March 27, 2022

Gogol: A Surrealist Author between Russia and Ukraine

Gogol: A Surrealist Author between Russia and Ukraine
Gogol: Expert writer, amateur facial hair grower. Too bad we left him off our list. Moller's famous portrait of Gogol, public domain.

In my time writing for Russian Life, I haven't been shy about my general disdain for Russian literature. I find most of it bleak and dull; I have little patience for Tolstoy's ramblings or Dostoyevsky's fraught debates. I love Russian history and art, but whenever I've had the chance to dive into these great works, I've given up after the first few hundred pages, letting Wikipedia, Sparknotes, or my classmates' summaries fill me in. That's always been good enough for me. 

The exception for me, however, is Gogol.

Nikolai Gogol was a Russian writer active between the 1830s and 1852. This was the beginning of Russia's art scene: a century after Peter the Great had created his new European-style capital and his descendants had begun patronizing the arts, Russian literature, music, and visual art hit its stride and began producing original works that can stand proudly alongside anything else from the time. 

Alexander Pushkin was perhaps the first great Russian writer, active just before Gogol. But Pushkin is squarely a romantic: his stories focus on pastoral romances, patriotic sacrifice, and melodramatic honor, all imbued with traditional Russian mores and folkloric motifs. It's all a bit saccharine, even if his skills are outstanding. Take, for instance, his novel Eugene Onegin, which is made up of one hundred sonnets. It takes a veteran poet to pull that off.

Nikolai Gogol is no Pushkin, but that's to his benefit.

Gogol’s work, mostly novels and short stories, is at the same time surreal, biting, and very humorous. While Gogol supported tsarism and was himself a patriot, he found a good deal of fodder for his work in officious, middle-class St. Petersburg civil servants, whose overeducation, self-importance, and menial work duties take center stage in Gogol’s stories.

Four of Gogol’s works are very well remembered. The Nose sees a Peterburg administrator’s schnoz jump off his face one day and assume his role at a government office, apparently doing a pretty good job. In the humorous ghost story The Overcoat, a low-paid and impoverished clerk saves for months to buy a new overcoat, and his life instantly improves thanks to it. Almost immediately, he is mugged late at night, and his precious overcoat is taken. He soon dies, and his spirit haunts the streets of St. Petersburg, taking innocent people’s coats from them.

While these stories are bleak, tragicomic, and creative in their own right and in a way that is somehow uniquely Russian, two of Gogol’s books truly stand out and have become undisputed classics. The Government Inspector (which is actually a play, of course) takes place in an anonymous provincial town, one of countless others throughout the Russian Empire. The town’s self-assured mayor and his overly-serious cronies are anxiously anticipating the arrival of an imperial inspector any day, so when a cosmopolitan-looking man arrives at the town’s boarding house, they assume him to be the high-ranking official they were waiting for. As the eager townsfolk put the visitor through lavish ceremonies, balls, feasts, and tours, each more lavish and ridiculous than the last, the visitor plays along, even as the reader knows he’s nothing but a rookie civil servant who just happened to be in the area. As the interloper leaves, the actual government inspector arrives. The impostor makes a fool of the townsfolk and sticks them with a lengthy bill.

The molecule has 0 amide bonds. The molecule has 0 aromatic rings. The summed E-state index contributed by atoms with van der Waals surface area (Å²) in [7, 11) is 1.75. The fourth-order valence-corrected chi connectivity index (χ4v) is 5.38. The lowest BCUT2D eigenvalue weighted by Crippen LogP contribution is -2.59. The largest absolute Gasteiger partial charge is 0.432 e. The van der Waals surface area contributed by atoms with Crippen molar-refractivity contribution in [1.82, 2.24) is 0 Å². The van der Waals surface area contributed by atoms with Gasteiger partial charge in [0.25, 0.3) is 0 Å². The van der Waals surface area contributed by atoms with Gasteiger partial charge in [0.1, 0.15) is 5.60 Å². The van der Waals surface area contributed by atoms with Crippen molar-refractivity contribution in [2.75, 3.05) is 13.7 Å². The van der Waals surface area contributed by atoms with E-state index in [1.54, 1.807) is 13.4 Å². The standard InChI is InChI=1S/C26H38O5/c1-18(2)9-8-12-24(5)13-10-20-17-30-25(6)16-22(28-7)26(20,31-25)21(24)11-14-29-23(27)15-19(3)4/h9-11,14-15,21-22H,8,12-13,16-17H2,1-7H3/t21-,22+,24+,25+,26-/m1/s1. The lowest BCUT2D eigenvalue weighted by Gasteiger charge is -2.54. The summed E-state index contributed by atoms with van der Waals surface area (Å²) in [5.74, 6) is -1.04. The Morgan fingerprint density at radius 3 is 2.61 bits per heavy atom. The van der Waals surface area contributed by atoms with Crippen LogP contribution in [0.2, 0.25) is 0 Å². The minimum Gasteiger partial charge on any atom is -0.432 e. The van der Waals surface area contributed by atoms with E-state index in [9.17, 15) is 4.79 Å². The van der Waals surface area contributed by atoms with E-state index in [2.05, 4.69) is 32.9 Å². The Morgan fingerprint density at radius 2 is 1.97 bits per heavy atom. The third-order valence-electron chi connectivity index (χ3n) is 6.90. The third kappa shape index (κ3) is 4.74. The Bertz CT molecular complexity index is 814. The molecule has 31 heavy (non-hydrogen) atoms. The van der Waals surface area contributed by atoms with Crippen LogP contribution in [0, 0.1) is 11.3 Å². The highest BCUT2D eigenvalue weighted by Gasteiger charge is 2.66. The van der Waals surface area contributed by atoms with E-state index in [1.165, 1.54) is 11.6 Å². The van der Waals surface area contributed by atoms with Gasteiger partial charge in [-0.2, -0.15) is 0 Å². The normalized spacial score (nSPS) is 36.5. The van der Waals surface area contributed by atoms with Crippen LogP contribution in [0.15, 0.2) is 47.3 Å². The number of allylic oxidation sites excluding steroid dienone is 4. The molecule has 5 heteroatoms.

One of Gogol’s later works, Dead Souls, is perhaps his most subversive. In it, a young businessman, Chichikov, seeks to make a fortune through an ingenious and creative scheme. Chichikov goes to several low nobles and offers to purchase the title to any dead serfs from landowners for a small fee, as, until the next census would occur (likely not for years), the serfs were, legally, still alive, and therefore taxable as an asset. The landowners, eager to get rid of a tax burden and happy to take some of Chichikov’s cash, eagerly agree, and Chichikov soon accumulates hundreds of serfs, becoming extremely well-to-do while not actually being any better off than before. Dead Souls is not only a mockery of the archaic feudal system in imperial Russia and a humorous poke at bureaucratic rigidity and self-promoting entrepreneurs; it also stereotypes Russian landowners, as each of Chichikov’s customers is a caricature of a Russian archetype. Who, then, are the dead souls: the unfortunate serfs, or the frittering nobles? There’s a question for a literature class.

In a way, Gogol laid the groundwork for twentieth-century absurdist and surrealist authors, like Franz Kafka, Jorge Luis Borges, and Tom Stoppard, whose stories mixed bureaucratic boredom with whimsical fantasy to show just how strange our everyday world really is. His humorous satires and ridiculous plots were far ahead of their time, and, unlike other stars of Russian literature, his work is extremely readable and usually relatively brief. I can recommend him wholeheartedly.

But Gogol's legacy isn't all in the domain of literature classes. Russia's recent invasion of Ukraine has demonstrated that he has a political side, too.

Gogol was born in 1809 in Poltava, then part of the Russian Empire. Today, however, that land is part of Ukraine. And even though Gogol moved in the high literary circles of St. Petersburg and Moscow, Ukraine has been eager in recent years to highlight his birthplace, even as Russia has sought to keep his memory for themselves.

Fortunately, Gogol's wit is universal, and you don't have to be neither Russian nor Ukrainian to appreciate his work.  And I'd be willing to bet that Gogol would find some humor in the debate over who he truly belongs to.

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